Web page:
This post is part of a longer essay written by His Beatitude Metropolitan Jonah of the OCA whilst he was abbot of the St. John of Shanghai Monastery in Manton, California. In this part of the essay, His Beatitude lays out the three ways by which we are called to monastic life.
By Metropolitan Jonah
There are three ways men are called to the monastic life, according to the Fathers of the Church. The first is a direct call from God. The second, from other people. The third, through circumstances.
The first is the strongest. Somehow, God reveals His will to us, that He wants us to become a monk. Sometimes this is through a mystical experience, sometimes through a deep insight into our self. On the other hand, because this comes from God directly, and may be a great surprise to us, we often rebel. St Symeon the New Theologian had a profound experience as a youth, and then went back to the world and worldliness, and only later repented. St Augustine has a famous saying: Lord, grant me chastity, but not yet! St Silouan fell back into worldly passions after his calling, and then repented.
A direct calling from God to monastic life may be part of a direct calling to spiritual awareness. The grace of God penetrates our being and opens our spiritual eyes, and instills faith within our souls. He opens the reality of Himself to us, and in so doing, also opens our awareness of our own fallenness. This spiritual awakening may coincide with a calling experience, or may come later on. It is a fundamental shift in our consciousness, illumined by grace, and leading us to repentance and the transformation of our whole life. Not all mystical experiences are from God, and they must be tried and tested. First, they must be submitted to one’s spiritual father, for his discernment.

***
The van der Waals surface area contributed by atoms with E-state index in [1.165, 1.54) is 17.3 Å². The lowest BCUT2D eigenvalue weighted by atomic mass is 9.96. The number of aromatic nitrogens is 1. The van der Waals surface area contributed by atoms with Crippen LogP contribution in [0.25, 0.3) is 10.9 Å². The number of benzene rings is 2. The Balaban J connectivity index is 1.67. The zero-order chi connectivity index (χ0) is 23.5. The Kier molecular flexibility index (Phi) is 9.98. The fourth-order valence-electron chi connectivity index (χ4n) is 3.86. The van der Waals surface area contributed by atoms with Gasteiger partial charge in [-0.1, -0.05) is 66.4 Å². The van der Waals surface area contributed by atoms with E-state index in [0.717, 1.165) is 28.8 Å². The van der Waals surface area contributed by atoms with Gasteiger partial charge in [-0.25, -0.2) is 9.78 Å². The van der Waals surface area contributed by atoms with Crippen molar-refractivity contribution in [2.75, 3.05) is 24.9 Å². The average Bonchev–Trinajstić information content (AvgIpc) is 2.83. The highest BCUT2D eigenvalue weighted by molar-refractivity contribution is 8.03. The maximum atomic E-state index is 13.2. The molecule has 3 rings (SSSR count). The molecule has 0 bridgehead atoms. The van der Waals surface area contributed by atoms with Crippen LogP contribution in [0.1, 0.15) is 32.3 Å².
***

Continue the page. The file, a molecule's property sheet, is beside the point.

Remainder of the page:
The second way, a call coming through other people, is where it becomes plain to others, especially our spiritual guides, that we should embrace the monastic life. Of course, it should be plain to us as well. When we seek guidance, such as that of a great elder, his words may resonate in our souls, and we will know that what he spoke is the truth. We may or may not like it, but it remains the truth. Then we try it out. And it should be plain to us then that it is the way God wants us to go.
The third way, by circumstances, is most nebulous. Sometimes we can find ourselves at a monastery, and find that we like the way of life, and simply begin to fit in. Or we meet the spiritual father, and want to be close to him. Sometimes it comes through a realization of the vanity of our life in the world. There are many ways this can happen.
What is clear though is that when we know we have a calling from God or that it is clear through others and resonates in our souls, we go as soon as possible. It is not something to be put on hold, to “wait until I bury my father.” This is a calling from the Lord and should be pursued at once. The more intense it is, the more intently we should pursue the call. This does not mean that we should hurt others in doing so. But we must not let them hold us back: “He who loves father or mother…son or daughter more than me is not worthy of me…” The initial stages of life in the monastery are where we try our vocation, begin our detachment from the world and from our fallen self, and our own will. It is in the furnace of obedience in which we come to know whether we are called to this life or not. This knowledge, the realization of God’s call to us, is the fruit of much prayer. We must seek God and His will, surrender ourselves to His will completely. To pray “Lord Jesus Christ, Thy will be done!” is something very helpful for our search. But when it becomes clear to us, we must do it!